On Friday evening, Ismail was going into East Jerusalem to photograph a concert. As he had space in his car, he asked me if I wanted to come along. The concert was with students from The Edward Said National Conservatory of Music (http://ncm.birzeit.edu/new/page.php). The Conservatory is a Palestinian music school with an emphasis on classical European and Palestinian music. It’s based in East Jerusalem but also has another building in Birzeit, just outside of Ramallah. This is where they run their summer school. I’d visited the department in Birzeit before when I’d gone to a reception for a mural created by local Palestinian artists that ran along the entire front of the building. The mural was made up of a long musical staff with the melody of the Palestinian national anthem on it. On top of the staff, local artists had painted pictures of young Palestinians playing various classical instruments. The incorporation of the nationalist aspect into the musical conservatory came across very clearly. It appeared to be based on a rationale that says ‘if you are to have a nation, you also need to establish a national culture’. When it comes to music, here it seems to be aimed at a kind of mixture of European classical and Palestinian folklore.
We arrived at The Mormon University where the concert was going to take place. Yes, all versions of all kinds of religions are represented in Jerusalem and The Mormon University certainly isn’t just a smaller building amongst the others. They have a very exclusive, large and relatively new, Modernist style building on one of the hills east of Jerusalem’s Old City. It was air conditioned and uniformed security guards showed us the way to the concert hall in polite American. Everything was very posh and I wondered who actually studies here. Young people do tend to leave their marks on architecture but here there weren’t any signs of life and the atmosphere was a bit like being in a church. The first thing that struck me when we went into the concert hall was that the back wall of the space was made up of a large piece of glass that gave you a view over Jerusalem’s Old City with the Dome of the Rock mosque as the centre piece. It was a very overwhelming view and seen through a glass window from a cool, air conditioned room it makes the entire scenery seem like a postcard. The hall began to fill up, seemingly with mostly family and friends of the music students. Everyone was dressed quite formally.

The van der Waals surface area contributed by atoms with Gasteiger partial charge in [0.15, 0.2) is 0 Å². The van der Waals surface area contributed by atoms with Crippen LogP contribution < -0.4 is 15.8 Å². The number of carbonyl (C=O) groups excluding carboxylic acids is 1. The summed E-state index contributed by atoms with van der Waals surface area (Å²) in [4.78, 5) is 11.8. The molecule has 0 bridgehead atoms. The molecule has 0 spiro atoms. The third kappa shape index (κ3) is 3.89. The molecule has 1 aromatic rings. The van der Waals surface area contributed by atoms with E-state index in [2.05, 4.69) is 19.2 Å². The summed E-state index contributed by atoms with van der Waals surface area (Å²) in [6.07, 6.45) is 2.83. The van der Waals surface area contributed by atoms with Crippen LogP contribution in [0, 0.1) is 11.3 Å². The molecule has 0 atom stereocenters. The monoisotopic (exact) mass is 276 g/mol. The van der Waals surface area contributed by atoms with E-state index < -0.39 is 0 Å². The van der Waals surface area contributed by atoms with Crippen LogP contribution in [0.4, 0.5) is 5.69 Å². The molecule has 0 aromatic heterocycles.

Then the concert began, apparently with the youngest students first. I don’t know if I’m just getting older and was missing my daughter at home in Denmark but it was so touching to see the little ones sitting there playing their instruments. First there was a little girl in a nice white dress who was no older than five years old and who played a small violin. I think it was J.S. Scholze’s Dance Song. The program was mainly in Arabic so it wasn’t easy to figure out who was playing what. Then there was another girl who was maybe six years old who played another classical piece on her mini-cello. It was a little mechanical, playing back and forth with the bow and with a blank expression on her face and her eyes looking straight ahead being neither in contact with the music nor the audience. However, when she’d finished, her face lit up and she bowed and hurried down to her friends from the music school who were sitting in the first row. One by one they played mainly European music with a few traditional Palestinian pieces every now and then that used a tabla and a string instrument that I don’t know the name of. These traditional pieces were played with the same concentration and devotion as the other classical pieces and it was quite powerful to see all these Palestinian children do everything to recreate a European high culture in front of a backdrop of the beloved Jerusalem — also when the violin didn’t quite hit the right note. I couldn’t help asking myself what it meant that so much weight is put on a classical cultural education. Of course, many of the young musicians were really talented and it was very touching to see their well deserved pride after they showed us what they could do but for me, as a European, there was also a discrepancy and something very melancholic about seeing the young ones sitting in front of the lost Jerusalem, reproducing a European culture which has rarely helped the Palestinian cause much.